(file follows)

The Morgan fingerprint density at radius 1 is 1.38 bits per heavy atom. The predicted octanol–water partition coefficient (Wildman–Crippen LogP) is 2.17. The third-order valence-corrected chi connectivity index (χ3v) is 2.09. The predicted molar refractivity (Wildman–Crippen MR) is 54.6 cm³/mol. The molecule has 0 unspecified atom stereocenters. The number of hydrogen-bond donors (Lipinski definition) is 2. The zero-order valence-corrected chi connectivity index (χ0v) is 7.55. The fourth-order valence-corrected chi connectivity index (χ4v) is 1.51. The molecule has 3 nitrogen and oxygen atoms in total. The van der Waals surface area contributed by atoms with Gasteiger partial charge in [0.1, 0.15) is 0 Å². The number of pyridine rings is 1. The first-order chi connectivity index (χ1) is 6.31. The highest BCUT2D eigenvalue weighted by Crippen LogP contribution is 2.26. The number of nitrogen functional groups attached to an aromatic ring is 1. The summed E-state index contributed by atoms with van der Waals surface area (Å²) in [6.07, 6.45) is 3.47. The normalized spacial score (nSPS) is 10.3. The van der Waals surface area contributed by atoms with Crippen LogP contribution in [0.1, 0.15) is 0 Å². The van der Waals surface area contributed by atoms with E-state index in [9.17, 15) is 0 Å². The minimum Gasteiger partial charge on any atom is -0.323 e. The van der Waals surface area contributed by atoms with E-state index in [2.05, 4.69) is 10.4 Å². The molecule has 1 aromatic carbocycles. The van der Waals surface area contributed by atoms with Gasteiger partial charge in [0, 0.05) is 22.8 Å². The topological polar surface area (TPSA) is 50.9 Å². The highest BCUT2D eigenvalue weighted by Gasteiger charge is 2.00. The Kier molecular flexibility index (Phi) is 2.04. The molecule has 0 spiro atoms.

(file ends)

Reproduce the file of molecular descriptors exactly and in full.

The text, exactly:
The Morgan fingerprint density at radius 1 is 1.38 bits per heavy atom. The predicted octanol–water partition coefficient (Wildman–Crippen LogP) is 2.17. The third-order valence-corrected chi connectivity index (χ3v) is 2.09. The predicted molar refractivity (Wildman–Crippen MR) is 54.6 cm³/mol. The molecule has 0 unspecified atom stereocenters. The number of hydrogen-bond donors (Lipinski definition) is 2. The zero-order valence-corrected chi connectivity index (χ0v) is 7.55. The fourth-order valence-corrected chi connectivity index (χ4v) is 1.51. The molecule has 3 nitrogen and oxygen atoms in total. The van der Waals surface area contributed by atoms with Gasteiger partial charge in [0.1, 0.15) is 0 Å². The number of pyridine rings is 1. The first-order chi connectivity index (χ1) is 6.31. The highest BCUT2D eigenvalue weighted by Crippen LogP contribution is 2.26. The number of nitrogen functional groups attached to an aromatic ring is 1. The summed E-state index contributed by atoms with van der Waals surface area (Å²) in [6.07, 6.45) is 3.47. The normalized spacial score (nSPS) is 10.3. The van der Waals surface area contributed by atoms with Crippen LogP contribution in [0.1, 0.15) is 0 Å². The van der Waals surface area contributed by atoms with E-state index in [9.17, 15) is 0 Å². The minimum Gasteiger partial charge on any atom is -0.323 e. The van der Waals surface area contributed by atoms with E-state index in [2.05, 4.69) is 10.4 Å². The molecule has 1 aromatic carbocycles. The van der Waals surface area contributed by atoms with Gasteiger partial charge in [0, 0.05) is 22.8 Å². The topological polar surface area (TPSA) is 50.9 Å². The highest BCUT2D eigenvalue weighted by Gasteiger charge is 2.00. The Kier molecular flexibility index (Phi) is 2.04. The molecule has 0 spiro atoms.